Friday, February 9, 2018

How to use a mannequin in your classroom #16: Break-out lesson!

Bonjour fellow teachers!  I'm excited to share a new idea with you that I tried for the first time last month.  I was inspired by a presentation I attended at a world language conference on creating a "break-out" lesson.  Have you heard of these?  I decided to try one as part of my semester exam review in my French III class.

It was a lot of work to create this lesson, and at one point I did wonder if it was going to be worth it.  My students adored it though, and I thought it was fun, creative and a great way to review major concepts from the semester.

If you aren't familiar with the concept of a break-out lesson, the basic idea is that groups of students are racing each other to unlock boxes containing clues which lead them to unlock the next box.  Each group is racing to be the first to make it to the final box.  So, one needs to create some sort of story which gives the students a reason for wanting to race to that final box.  That was the fun part for me!  I created a story about one of my classroom mannequins, Suzette.  My students are used to hearing stories about the adventures of my mannequins who go by the names of Jacques and Suzette, and they love any lesson that includes stories about their lives.  I told students that Suzette was actually a secret agent working undercover for the Police Nationale, and that she had been poisoned.  Their mission:  find the antidote before it was too late!

When they entered the classroom, they saw Suzette on the floor:

Notice the apple on the floor next to her...students were supposed to figure out that she had taken a bite and fallen to the ground because she had been poisoned.  Suzette was visible from the door of my classroom, and other teachers and students stopped in to ask what was going on!

I projected an image on the screen in my classroom that looked like a memo from the French police showing Suzette's photo, and her real name (Angèle LaFleur) and identity as a secret agent.  I dressed up as a representative from the French police (trench coat, badge, etc.) and explained the mission to the class.

Students were divided into teams (groups of 3) and given their first task.  When they completed it and everything was correct, I gave them directions in French to the location of the next box and the combination to unlock it.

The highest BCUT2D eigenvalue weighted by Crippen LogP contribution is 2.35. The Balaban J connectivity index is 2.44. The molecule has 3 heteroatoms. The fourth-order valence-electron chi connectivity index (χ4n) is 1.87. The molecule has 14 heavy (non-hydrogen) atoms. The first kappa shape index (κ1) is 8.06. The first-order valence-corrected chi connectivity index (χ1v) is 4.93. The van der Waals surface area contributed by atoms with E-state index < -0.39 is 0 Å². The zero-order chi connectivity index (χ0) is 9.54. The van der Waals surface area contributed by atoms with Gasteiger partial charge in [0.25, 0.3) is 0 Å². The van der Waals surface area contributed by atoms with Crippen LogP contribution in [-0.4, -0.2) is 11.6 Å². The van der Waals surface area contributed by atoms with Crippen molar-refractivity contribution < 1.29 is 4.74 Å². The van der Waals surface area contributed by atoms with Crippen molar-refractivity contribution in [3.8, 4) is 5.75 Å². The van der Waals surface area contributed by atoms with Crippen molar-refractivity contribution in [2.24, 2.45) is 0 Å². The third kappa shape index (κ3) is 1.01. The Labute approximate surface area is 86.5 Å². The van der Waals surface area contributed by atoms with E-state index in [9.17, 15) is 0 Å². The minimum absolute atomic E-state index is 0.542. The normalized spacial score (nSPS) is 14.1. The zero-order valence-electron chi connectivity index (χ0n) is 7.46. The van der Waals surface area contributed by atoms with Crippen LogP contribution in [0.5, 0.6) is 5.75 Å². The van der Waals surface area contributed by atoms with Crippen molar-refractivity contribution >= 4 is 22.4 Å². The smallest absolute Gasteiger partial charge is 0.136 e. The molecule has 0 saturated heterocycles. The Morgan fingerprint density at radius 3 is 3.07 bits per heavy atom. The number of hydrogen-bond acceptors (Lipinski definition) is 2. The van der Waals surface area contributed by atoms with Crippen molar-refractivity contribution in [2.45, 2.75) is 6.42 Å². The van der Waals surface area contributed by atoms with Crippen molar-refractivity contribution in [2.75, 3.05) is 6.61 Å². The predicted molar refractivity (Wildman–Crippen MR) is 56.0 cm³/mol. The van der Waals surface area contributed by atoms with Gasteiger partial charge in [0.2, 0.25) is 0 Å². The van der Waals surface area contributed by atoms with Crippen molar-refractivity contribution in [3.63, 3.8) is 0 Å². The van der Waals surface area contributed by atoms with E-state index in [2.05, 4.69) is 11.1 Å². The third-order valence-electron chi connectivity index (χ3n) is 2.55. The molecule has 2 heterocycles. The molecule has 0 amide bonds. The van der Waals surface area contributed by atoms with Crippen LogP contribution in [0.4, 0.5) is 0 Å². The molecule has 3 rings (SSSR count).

Boxes were color-coded for each team, as well as numbered.  Each box is locked with a padlock, and contains another task inside for the group to complete.
This team is working hard to unlock their box!

Each team had 3 boxes to unlock before making it to the final box.  The final box contained a syringe which I filled with talcum powder...this was supposed to be the antidote.  The team that made it to the syringe first was able to inject it into Suzette's IV tube!

Suzette's IV was actually a plastic straw.
The winning team saves Suzette...umm, I mean, Angèle!  They were rewarded with some French treats!

The 3 tasks that each team completed were just review questions for 3 different topics that would appear on the semester exam.  You could use any review questions or worksheets that you would normally use and make them the tasks for each group.  Students were so engaged in this lesson that they were getting angry at each other for not hurrying fast enough and I had to intervene to calm them down.  It was definitely exciting, and not your usual exam review lesson.  I think it was a success!  And now that I've tried it once, I think it will take much less time to create the next one.  Please feel free to leave a comment if you'd like more details or if you have any questions.  Happy teaching!

Special thanks to my husband for coming up with the idea of the syringe and the IV tube :).  And a shout-out to the Target Pharmacy for giving me the syringe for free!


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